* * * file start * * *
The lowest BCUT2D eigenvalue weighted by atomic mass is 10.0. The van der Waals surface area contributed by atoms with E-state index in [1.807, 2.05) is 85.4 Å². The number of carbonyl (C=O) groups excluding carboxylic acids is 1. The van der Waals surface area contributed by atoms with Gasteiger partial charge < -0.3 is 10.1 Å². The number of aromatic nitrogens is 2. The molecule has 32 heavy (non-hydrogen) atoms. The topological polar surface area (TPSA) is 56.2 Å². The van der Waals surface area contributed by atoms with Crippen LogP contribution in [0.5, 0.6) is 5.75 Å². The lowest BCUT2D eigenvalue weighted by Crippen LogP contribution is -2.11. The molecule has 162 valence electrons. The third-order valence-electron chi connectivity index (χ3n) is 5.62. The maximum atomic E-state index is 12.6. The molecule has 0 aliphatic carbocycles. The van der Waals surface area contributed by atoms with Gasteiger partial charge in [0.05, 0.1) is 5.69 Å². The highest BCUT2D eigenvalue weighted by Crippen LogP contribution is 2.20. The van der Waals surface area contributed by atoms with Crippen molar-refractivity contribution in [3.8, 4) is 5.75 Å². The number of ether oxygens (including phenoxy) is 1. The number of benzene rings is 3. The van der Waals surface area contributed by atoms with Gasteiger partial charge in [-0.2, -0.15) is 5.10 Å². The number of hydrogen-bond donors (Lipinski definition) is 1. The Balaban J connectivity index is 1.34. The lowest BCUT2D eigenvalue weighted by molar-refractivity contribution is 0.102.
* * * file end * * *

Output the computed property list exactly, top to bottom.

The lowest BCUT2D eigenvalue weighted by atomic mass is 10.0. The van der Waals surface area contributed by atoms with E-state index in [1.807, 2.05) is 85.4 Å². The number of carbonyl (C=O) groups excluding carboxylic acids is 1. The van der Waals surface area contributed by atoms with Gasteiger partial charge < -0.3 is 10.1 Å². The number of aromatic nitrogens is 2. The molecule has 32 heavy (non-hydrogen) atoms. The topological polar surface area (TPSA) is 56.2 Å². The van der Waals surface area contributed by atoms with Crippen LogP contribution in [0.5, 0.6) is 5.75 Å². The lowest BCUT2D eigenvalue weighted by Crippen LogP contribution is -2.11. The molecule has 162 valence electrons. The third-order valence-electron chi connectivity index (χ3n) is 5.62. The maximum atomic E-state index is 12.6. The molecule has 0 aliphatic carbocycles. The van der Waals surface area contributed by atoms with Gasteiger partial charge in [0.05, 0.1) is 5.69 Å². The highest BCUT2D eigenvalue weighted by Crippen LogP contribution is 2.20. The van der Waals surface area contributed by atoms with Crippen molar-refractivity contribution in [3.8, 4) is 5.75 Å². The number of ether oxygens (including phenoxy) is 1. The number of benzene rings is 3. The van der Waals surface area contributed by atoms with Gasteiger partial charge in [-0.2, -0.15) is 5.10 Å². The number of hydrogen-bond donors (Lipinski definition) is 1. The Balaban J connectivity index is 1.34. The lowest BCUT2D eigenvalue weighted by molar-refractivity contribution is 0.102.